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NHUDG is a nonprofit group under the 501(c)3 auspices of the Coastal Land Trust, which provides administrative support.
NHUDG Vision & Mission
With a reverence for the heritage of the North Coast and a vision for the possibilities of its future, the Noyo Headlands Unified Design Group endeavors to foster the planning and implementation of an integrative and viable natural restoration of the Georgia Pacific mill site in Fort Bragg, California. Following the Hanover Principles which includes creating long term value, eliminating waste and relying on natural energy flows, the group is dedicated to creating a diverse, multi-use public/private project that will serve as a model development for communities around the world. (See Resources for more on this research). We operate in an inclusive, non-confrontational, transparent manner using language and images that are understandable and appropriate.
As the specific planning process for the Noyo Headlands takes place, it is a crucial time for local citizens to be aware of and involved in the redesign. NHUDG intends to offer, through this web site, a centralized, information sharing and citizen gathering place. We intend to organize an educational campaign on the critical issues regarding the reuse of the mill site including holding a series of meetings with groups promoting various sustainable projects, energy-efficient design strategies, and green opportunities for the mill site redevelopment.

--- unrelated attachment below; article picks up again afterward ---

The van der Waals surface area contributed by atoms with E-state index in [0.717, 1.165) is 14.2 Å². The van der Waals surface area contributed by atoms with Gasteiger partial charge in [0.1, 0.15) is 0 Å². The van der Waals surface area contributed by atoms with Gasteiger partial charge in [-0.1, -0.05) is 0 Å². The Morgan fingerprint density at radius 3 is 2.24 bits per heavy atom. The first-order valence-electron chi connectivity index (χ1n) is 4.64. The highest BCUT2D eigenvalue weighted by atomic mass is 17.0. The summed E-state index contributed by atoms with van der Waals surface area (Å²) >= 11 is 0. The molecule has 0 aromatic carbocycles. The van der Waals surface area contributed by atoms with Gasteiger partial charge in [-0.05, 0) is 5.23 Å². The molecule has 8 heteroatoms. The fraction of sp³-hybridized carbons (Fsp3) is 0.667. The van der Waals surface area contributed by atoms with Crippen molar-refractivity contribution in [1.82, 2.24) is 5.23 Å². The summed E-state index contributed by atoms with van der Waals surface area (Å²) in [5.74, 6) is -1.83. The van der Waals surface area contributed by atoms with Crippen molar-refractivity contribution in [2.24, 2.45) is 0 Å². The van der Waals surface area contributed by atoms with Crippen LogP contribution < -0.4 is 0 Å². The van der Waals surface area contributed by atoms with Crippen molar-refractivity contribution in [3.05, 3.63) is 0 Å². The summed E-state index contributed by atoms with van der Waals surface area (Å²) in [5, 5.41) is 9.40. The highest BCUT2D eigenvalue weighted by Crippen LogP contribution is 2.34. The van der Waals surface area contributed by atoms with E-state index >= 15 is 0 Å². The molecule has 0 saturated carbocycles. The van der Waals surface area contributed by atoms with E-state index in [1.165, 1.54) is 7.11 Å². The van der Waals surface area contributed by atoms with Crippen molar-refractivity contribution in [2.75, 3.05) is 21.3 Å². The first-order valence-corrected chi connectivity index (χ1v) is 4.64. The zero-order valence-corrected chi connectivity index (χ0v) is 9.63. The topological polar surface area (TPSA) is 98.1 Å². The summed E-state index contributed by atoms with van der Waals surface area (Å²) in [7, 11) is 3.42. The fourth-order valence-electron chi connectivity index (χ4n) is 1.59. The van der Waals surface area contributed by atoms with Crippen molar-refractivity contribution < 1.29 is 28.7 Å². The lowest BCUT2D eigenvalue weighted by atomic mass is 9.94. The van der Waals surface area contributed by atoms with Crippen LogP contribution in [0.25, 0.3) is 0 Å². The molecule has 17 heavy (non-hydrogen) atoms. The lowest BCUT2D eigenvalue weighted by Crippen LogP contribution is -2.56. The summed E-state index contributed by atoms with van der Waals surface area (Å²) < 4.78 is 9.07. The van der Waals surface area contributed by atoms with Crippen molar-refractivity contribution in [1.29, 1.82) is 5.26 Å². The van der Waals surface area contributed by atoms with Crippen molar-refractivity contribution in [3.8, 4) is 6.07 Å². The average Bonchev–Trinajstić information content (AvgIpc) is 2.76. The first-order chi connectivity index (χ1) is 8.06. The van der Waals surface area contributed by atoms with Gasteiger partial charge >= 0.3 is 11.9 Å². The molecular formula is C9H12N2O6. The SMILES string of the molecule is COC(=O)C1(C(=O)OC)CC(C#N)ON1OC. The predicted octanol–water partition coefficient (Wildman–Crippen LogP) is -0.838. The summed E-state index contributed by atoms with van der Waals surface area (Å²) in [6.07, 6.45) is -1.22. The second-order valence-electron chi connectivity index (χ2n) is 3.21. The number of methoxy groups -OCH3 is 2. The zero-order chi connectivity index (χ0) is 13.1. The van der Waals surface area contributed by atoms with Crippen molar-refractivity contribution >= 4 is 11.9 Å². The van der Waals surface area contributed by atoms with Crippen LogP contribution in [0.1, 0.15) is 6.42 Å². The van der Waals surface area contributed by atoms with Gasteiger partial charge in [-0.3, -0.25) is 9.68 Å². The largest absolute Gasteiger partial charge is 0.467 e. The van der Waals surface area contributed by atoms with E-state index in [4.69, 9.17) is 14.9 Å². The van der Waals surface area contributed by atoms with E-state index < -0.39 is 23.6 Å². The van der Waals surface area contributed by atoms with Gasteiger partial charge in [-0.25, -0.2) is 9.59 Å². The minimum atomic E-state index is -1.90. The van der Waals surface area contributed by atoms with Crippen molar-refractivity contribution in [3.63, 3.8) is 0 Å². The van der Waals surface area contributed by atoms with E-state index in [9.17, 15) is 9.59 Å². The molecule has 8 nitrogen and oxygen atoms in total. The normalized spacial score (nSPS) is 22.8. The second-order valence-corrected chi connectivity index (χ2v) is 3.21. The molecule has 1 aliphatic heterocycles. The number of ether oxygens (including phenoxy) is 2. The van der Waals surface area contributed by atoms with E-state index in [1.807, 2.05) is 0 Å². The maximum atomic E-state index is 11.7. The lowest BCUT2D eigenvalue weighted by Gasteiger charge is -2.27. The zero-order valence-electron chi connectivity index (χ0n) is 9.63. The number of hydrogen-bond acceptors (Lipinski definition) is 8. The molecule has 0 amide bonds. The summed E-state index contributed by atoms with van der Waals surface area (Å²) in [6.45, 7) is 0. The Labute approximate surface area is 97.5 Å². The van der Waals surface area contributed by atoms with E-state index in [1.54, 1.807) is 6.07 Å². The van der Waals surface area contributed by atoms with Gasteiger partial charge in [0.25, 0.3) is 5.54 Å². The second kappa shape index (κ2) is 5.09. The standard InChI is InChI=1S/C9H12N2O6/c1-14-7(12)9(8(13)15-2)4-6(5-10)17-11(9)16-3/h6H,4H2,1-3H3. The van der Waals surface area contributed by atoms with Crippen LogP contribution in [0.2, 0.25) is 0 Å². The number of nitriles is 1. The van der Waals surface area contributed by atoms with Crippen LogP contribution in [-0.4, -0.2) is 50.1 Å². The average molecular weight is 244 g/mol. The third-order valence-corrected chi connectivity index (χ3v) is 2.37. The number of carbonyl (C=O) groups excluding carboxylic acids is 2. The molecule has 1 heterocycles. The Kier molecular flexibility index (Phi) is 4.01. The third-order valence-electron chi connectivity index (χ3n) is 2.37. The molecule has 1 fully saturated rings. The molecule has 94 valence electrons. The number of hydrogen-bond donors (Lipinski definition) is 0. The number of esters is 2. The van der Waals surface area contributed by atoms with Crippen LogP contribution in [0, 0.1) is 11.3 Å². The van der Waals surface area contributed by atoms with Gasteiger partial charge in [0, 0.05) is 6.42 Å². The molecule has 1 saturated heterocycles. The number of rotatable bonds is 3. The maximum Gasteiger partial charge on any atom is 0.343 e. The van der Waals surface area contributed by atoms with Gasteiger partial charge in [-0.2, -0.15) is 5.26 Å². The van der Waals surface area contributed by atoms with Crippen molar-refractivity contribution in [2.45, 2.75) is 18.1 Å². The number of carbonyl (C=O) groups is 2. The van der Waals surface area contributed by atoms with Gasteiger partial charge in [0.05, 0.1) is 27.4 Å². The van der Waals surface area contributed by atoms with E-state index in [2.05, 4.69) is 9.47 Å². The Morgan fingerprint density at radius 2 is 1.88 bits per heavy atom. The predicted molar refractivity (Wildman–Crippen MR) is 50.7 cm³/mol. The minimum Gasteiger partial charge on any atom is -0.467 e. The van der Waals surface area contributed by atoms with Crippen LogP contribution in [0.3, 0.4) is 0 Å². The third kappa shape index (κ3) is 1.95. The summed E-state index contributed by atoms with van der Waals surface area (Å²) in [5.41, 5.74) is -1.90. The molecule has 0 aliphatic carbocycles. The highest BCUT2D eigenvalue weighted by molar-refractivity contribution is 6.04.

History of NHUDG
the past five years, the Noyo Headlands Unified Design
Group (NHUDG) has worked to make sure the community is involved
with decision making regarding reuse of the former Georgia Pacific mill site, in order to
make the Noyo Headlands a model of development that nurtures the planet, the
community and the local economy. The effort to create and
implement a model environmental development on the Noyo Headlands mill site
grew out of a series of public meetings held in the spring and summer of 2003,
hosted by NHUDG's the citizens' group North Coast Action. Hundreds of people
came together at
Who Are We?
Passionate about the restoration of the Noyo Headlands, George Reinhardt is NHUDG's networking devotee.. Applauded by the Fort Bragg Advocate for his faithful civic participation, George has participated in more public meetings than any unelected person on the coast. He is a member of the Mendocino County Energy Working Group and has helped steer the Mendocino Coast Economic Outlook Conference toward themes of sustainability as well as spearheading the Mendocino Coast Native Plants Summit. He is helping with plans to create a Noyo Research Center to study the ecology from the headwaters to the sea. This will be a science and education center that will be of economic benefit to our entire region. George is an active member of a number of local nonprofits. He is a board member of Noyo Food Forest, an active grassroots nonprofit advocating for the increased production of local produce.
Jim Tarbell has researched and written about the
economy, ecology and politics of the
Masters degrees in both Communication and Education and is a Ph.D.
Communication. Her published articles and conference presentations
dedication to notions of sustainable planning for education and
communities. She presented her most recent paper, "The Right to Design:
Identity and the Imaginary" at the EASST (European Association for the Study of
Science and Technology) conference in
Knecht has worked in sustainable city planning and participatory community
design for seven years. She first became involved on the
Her most recent projects are: